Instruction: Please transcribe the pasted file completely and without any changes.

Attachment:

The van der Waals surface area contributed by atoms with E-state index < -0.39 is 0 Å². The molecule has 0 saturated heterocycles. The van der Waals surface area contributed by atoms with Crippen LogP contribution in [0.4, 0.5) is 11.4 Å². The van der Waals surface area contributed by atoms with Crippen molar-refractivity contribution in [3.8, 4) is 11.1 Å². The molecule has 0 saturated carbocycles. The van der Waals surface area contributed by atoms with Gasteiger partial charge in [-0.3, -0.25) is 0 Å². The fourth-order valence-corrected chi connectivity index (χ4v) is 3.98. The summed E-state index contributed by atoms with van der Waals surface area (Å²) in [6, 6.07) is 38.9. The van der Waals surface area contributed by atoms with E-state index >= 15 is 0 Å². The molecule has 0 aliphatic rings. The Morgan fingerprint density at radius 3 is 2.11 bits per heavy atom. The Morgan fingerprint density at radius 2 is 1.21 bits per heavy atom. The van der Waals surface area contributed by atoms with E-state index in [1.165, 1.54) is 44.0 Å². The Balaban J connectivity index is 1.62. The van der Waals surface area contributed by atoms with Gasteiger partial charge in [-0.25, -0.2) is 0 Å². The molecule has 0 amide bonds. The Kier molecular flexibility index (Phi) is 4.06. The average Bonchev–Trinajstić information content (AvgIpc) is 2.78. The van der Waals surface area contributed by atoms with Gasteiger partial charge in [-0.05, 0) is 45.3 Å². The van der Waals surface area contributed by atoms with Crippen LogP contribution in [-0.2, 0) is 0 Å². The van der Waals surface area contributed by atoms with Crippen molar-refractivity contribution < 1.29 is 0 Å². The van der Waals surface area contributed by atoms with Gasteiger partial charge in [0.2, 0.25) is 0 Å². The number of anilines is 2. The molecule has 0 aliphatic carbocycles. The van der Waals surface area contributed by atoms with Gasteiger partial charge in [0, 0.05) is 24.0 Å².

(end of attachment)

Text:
The van der Waals surface area contributed by atoms with E-state index < -0.39 is 0 Å². The molecule has 0 saturated heterocycles. The van der Waals surface area contributed by atoms with Crippen LogP contribution in [0.4, 0.5) is 11.4 Å². The van der Waals surface area contributed by atoms with Crippen molar-refractivity contribution in [3.8, 4) is 11.1 Å². The molecule has 0 saturated carbocycles. The van der Waals surface area contributed by atoms with Gasteiger partial charge in [-0.3, -0.25) is 0 Å². The fourth-order valence-corrected chi connectivity index (χ4v) is 3.98. The summed E-state index contributed by atoms with van der Waals surface area (Å²) in [6, 6.07) is 38.9. The van der Waals surface area contributed by atoms with E-state index >= 15 is 0 Å². The molecule has 0 aliphatic rings. The Morgan fingerprint density at radius 3 is 2.11 bits per heavy atom. The Morgan fingerprint density at radius 2 is 1.21 bits per heavy atom. The van der Waals surface area contributed by atoms with E-state index in [1.165, 1.54) is 44.0 Å². The Balaban J connectivity index is 1.62. The van der Waals surface area contributed by atoms with Gasteiger partial charge in [-0.25, -0.2) is 0 Å². The molecule has 0 amide bonds. The Kier molecular flexibility index (Phi) is 4.06. The average Bonchev–Trinajstić information content (AvgIpc) is 2.78. The van der Waals surface area contributed by atoms with Gasteiger partial charge in [-0.05, 0) is 45.3 Å². The van der Waals surface area contributed by atoms with Crippen LogP contribution in [-0.2, 0) is 0 Å². The van der Waals surface area contributed by atoms with Crippen molar-refractivity contribution < 1.29 is 0 Å². The van der Waals surface area contributed by atoms with Gasteiger partial charge in [0.2, 0.25) is 0 Å². The number of anilines is 2. The molecule has 0 aliphatic carbocycles. The van der Waals surface area contributed by atoms with Gasteiger partial charge in [0, 0.05) is 24.0 Å².